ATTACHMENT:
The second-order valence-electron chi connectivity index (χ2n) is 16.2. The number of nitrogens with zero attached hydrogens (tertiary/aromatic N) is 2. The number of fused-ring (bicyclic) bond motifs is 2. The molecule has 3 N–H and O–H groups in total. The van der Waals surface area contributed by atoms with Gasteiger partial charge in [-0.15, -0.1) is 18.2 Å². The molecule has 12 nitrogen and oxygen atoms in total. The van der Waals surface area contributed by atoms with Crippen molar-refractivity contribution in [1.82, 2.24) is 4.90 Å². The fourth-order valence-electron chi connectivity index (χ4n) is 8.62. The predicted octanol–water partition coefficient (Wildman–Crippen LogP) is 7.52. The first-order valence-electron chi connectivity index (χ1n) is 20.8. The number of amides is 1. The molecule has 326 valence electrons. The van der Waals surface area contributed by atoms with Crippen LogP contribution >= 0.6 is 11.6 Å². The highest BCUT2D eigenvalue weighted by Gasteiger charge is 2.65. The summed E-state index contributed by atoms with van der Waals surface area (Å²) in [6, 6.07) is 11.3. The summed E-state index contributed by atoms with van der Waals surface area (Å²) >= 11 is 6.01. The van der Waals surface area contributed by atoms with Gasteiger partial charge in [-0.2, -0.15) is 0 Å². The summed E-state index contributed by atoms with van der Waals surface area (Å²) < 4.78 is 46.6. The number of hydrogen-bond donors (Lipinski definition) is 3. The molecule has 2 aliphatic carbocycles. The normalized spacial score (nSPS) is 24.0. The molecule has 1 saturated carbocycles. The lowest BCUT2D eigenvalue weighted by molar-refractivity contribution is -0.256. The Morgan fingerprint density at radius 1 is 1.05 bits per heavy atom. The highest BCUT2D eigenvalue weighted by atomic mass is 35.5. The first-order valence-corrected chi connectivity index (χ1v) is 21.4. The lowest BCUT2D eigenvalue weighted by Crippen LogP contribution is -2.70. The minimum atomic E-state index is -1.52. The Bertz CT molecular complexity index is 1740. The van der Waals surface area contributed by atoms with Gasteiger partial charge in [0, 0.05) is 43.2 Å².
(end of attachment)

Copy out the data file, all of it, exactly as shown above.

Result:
The second-order valence-electron chi connectivity index (χ2n) is 16.2. The number of nitrogens with zero attached hydrogens (tertiary/aromatic N) is 2. The number of fused-ring (bicyclic) bond motifs is 2. The molecule has 3 N–H and O–H groups in total. The van der Waals surface area contributed by atoms with Gasteiger partial charge in [-0.15, -0.1) is 18.2 Å². The molecule has 12 nitrogen and oxygen atoms in total. The van der Waals surface area contributed by atoms with Crippen molar-refractivity contribution in [1.82, 2.24) is 4.90 Å². The fourth-order valence-electron chi connectivity index (χ4n) is 8.62. The predicted octanol–water partition coefficient (Wildman–Crippen LogP) is 7.52. The first-order valence-electron chi connectivity index (χ1n) is 20.8. The number of amides is 1. The molecule has 326 valence electrons. The van der Waals surface area contributed by atoms with Crippen LogP contribution >= 0.6 is 11.6 Å². The highest BCUT2D eigenvalue weighted by Gasteiger charge is 2.65. The summed E-state index contributed by atoms with van der Waals surface area (Å²) in [6, 6.07) is 11.3. The summed E-state index contributed by atoms with van der Waals surface area (Å²) >= 11 is 6.01. The van der Waals surface area contributed by atoms with Gasteiger partial charge in [-0.2, -0.15) is 0 Å². The summed E-state index contributed by atoms with van der Waals surface area (Å²) < 4.78 is 46.6. The number of hydrogen-bond donors (Lipinski definition) is 3. The molecule has 2 aliphatic carbocycles. The normalized spacial score (nSPS) is 24.0. The molecule has 1 saturated carbocycles. The lowest BCUT2D eigenvalue weighted by molar-refractivity contribution is -0.256. The Morgan fingerprint density at radius 1 is 1.05 bits per heavy atom. The highest BCUT2D eigenvalue weighted by atomic mass is 35.5. The first-order valence-corrected chi connectivity index (χ1v) is 21.4. The lowest BCUT2D eigenvalue weighted by Crippen LogP contribution is -2.70. The minimum atomic E-state index is -1.52. The Bertz CT molecular complexity index is 1740. The van der Waals surface area contributed by atoms with Gasteiger partial charge in [0, 0.05) is 43.2 Å².